An injured turtle has got back on his feet with the help of a unique customised Lego wheelchair.
The wild Eastern box turtle was found in a local park with multiple fractures to the bottom of his shell and taken to Maryland Zoo’s hospital for treatment.
Vets operated on the turtle to repair the fractures, using metal bone plates, sewing clasps and surgical wire to fix the pieces together.
But in order for the turtle to heal properly, the bottom of the shell needed to be kept off the ground.
Dr Ellen Bronson, senior director of animal health, conservation, and research at the Zoo, said: “Because of the unique placement of the fractures, we faced a difficult challenge with maintaining the turtle’s mobility while allowing him to heal properly.”
Luckily, Garrett Fraess, a veterinary student on rotation at the zoo, knew someone that could help.
“They don’t make turtle-sized wheelchairs. So, we drew some sketches of a customised wheelchair and I sent them to a friend who is a Lego enthusiast,” he said.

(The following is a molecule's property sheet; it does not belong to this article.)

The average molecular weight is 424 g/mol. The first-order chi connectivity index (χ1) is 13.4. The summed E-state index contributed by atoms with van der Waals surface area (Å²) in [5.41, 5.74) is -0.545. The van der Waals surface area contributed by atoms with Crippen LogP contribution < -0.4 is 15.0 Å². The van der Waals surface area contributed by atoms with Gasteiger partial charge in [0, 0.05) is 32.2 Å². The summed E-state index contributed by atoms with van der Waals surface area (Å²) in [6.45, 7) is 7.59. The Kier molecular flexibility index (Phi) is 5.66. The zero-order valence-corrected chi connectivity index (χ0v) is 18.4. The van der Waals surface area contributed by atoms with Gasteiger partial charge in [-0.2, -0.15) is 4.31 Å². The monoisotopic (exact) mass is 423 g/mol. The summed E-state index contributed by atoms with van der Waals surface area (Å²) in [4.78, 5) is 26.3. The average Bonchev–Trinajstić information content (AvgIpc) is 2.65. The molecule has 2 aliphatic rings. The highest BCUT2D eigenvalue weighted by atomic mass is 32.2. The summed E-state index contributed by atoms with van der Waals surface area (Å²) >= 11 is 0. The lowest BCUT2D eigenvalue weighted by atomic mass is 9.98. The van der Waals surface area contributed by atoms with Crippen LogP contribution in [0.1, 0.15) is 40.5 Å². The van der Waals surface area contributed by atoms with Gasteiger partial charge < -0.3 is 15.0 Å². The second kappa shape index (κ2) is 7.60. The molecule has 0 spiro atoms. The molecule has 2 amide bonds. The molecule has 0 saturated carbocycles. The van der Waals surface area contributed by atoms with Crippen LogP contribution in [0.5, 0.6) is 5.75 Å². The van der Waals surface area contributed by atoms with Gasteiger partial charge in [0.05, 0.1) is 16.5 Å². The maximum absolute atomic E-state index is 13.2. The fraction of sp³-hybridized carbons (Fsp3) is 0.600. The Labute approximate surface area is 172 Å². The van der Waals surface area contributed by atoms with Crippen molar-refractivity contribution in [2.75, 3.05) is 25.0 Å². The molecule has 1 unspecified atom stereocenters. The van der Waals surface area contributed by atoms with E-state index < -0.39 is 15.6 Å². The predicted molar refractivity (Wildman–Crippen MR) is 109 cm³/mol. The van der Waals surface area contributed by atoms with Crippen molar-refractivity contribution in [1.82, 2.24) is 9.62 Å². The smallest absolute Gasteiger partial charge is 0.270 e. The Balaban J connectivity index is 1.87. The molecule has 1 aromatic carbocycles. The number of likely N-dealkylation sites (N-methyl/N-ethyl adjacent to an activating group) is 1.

The turtle received his very own multi-coloured Lego brick wheelchair just a few weeks after surgery.
The Lego frame sits on four wheels and is attached to the turtle’s shell with Plumber’s putty.
“He never even hesitated,” said Ms Fraess. “He took off and has been doing great. Turtles are really good at healing as long as the shell remains stable.”
The Lego frame allows the turtle to remain mobile during his recovery, and revert to natural behaviours, such as fully closing his shell if he feels threatened.
“Turtles heal much slower than mammals and birds, since their metabolism is slower So, this turtle will likely use his Lego wheelchair through the winter and into the spring until all of the fragments have fused together and the shell has completely healed,” said Dr Bronson.
The turtle was discovered as part of a monitoring project by the zoo, which has since 1996 recorded, tagged and released 132 wild turtles.
“This particular turtle was originally tagged in 2000, making him at least 18 years old,” said Dr Bronson. “We are very happy that he is recovering well from his injuries and we plan to return him to the wild once he is fully healed.”